Cooking with biomass fuel in Northeast may pose alarming health risks: IIT-Mandi study

Prameyanews English

Published By : Prameya News Bureau | February 19, 2024 IST

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Mandi (Himachal Pradesh), Feb 19 : Researchers at the Indian Institute of Technology (IIT) Mandi have conducted a comprehensive study on the detrimental effects of indoor air pollution resulting from traditional cooking practices in rural kitchens across three northeastern states.

The study, in collaboration with Institut National de Recherche et de Securite (INRS), France, and the National Physical Laboratory (CSIR-NPL), India, analysed the extent and consequences of harmful emissions produced during indoor cooking using firewood and mixed biomass.

"Our study combines real-world aerosol measurements in rural kitchens with dosimetry modeling to robustly estimate the impact of cooking emissions on the respiratory tract," said Dr. Sayantan Sarkar, Assistant Professor, School of Civil & Environmental Engineering, IIT-Mandi, in a statement.

"It is the first effort to estimate disease burdens caused by exposure to indoor cooking emissions in India in terms of potential years of life lost. The study also measures for the first time the potential for oxidative stress resulting from such exposure in the Indian context, and quantifies the additional risk that biomass users face compared to those who use the cleaner alternative LPG," he added.

In a series of three papers, published in two journals – Science of the Total Environment and Environmental Pollution, the study showed that over 50 per cent of the rural population in Northeastern India (especially states like Assam, Arunachal Pradesh, and Meghalaya) continues to use traditional solid fuels such as firewood and mixed biomass for cooking, leading to the release of significant pollutants into the kitchen air.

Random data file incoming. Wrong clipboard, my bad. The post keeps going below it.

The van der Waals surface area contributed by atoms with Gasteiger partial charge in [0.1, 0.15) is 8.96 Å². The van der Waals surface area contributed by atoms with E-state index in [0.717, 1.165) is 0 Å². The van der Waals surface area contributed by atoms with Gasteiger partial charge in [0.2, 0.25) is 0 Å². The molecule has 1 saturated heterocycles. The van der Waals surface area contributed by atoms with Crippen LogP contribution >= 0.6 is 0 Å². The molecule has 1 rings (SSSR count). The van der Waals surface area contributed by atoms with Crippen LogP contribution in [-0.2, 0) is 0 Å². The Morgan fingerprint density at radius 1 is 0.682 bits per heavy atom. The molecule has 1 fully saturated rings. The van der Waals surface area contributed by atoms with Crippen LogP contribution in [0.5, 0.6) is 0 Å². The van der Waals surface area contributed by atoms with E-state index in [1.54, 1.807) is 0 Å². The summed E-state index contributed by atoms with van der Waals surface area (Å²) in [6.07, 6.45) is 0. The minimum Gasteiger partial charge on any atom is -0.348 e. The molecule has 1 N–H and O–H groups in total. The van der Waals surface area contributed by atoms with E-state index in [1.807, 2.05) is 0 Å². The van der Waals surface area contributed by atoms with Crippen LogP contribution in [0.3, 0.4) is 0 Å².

The research aimed to gauge the severity and disease burden associated with the use of biomass cooking fuel compared to LPG-based cooking.

The researchers measured size-resolved concentrations of aerosols -- particles suspended in the air, and toxic trace metals and carcinogenic organic substances bound with it, during cooking with firewood, mixed biomass, and Liquefied Petroleum Gas.

They modeled the deposition patterns of these particles and associated chemicals in various sections of the human respiratory system.

The resulting inhalation exposure to these chemicals during cooking was then calculated.

Utilising this data, the researchers estimated the health impact (disease burden) on the rural northeast India's population, focusing on respiratory diseases such as Chronic Obstructive Pulmonary Disease (COPD), Pneumonia, and various cancers, using the 'Potential Years of Life Lost' (PYLL) metric.

This metric estimates the potential number of years lost in a population due to premature death from ill health.

The study revealed that exposure to harmful aerosols in firewood/biomass-using kitchens was 2-19 times higher than in LPG-using kitchens, with respiratory deposition ranging from 29 to 79 per cent of the total aerosol concentration.

The fraction of population using firewood and mixed biomass faced 2-57 times higher disease burdens than LPG users.

Furthermore, the research found that the potential for oxidative stress, which leads to damaged cells, proteins, and DNA, was likely to be 4-5 times higher among people using biomass in kitchens than those using LPG.

This stress is driven by the inhalation of metals and organic chemicals produced during indoor cooking using biomass fuel.

This research holds practical implications, emphasising the urgent need for rural communities in the northeast to make a transition to cleaner cooking methods.

Recommendations include making LPG more accessible, improving cookstove programmes, spreading awareness in rural areas, funding local solutions, and organising health camps for rural women. (IANS)


 

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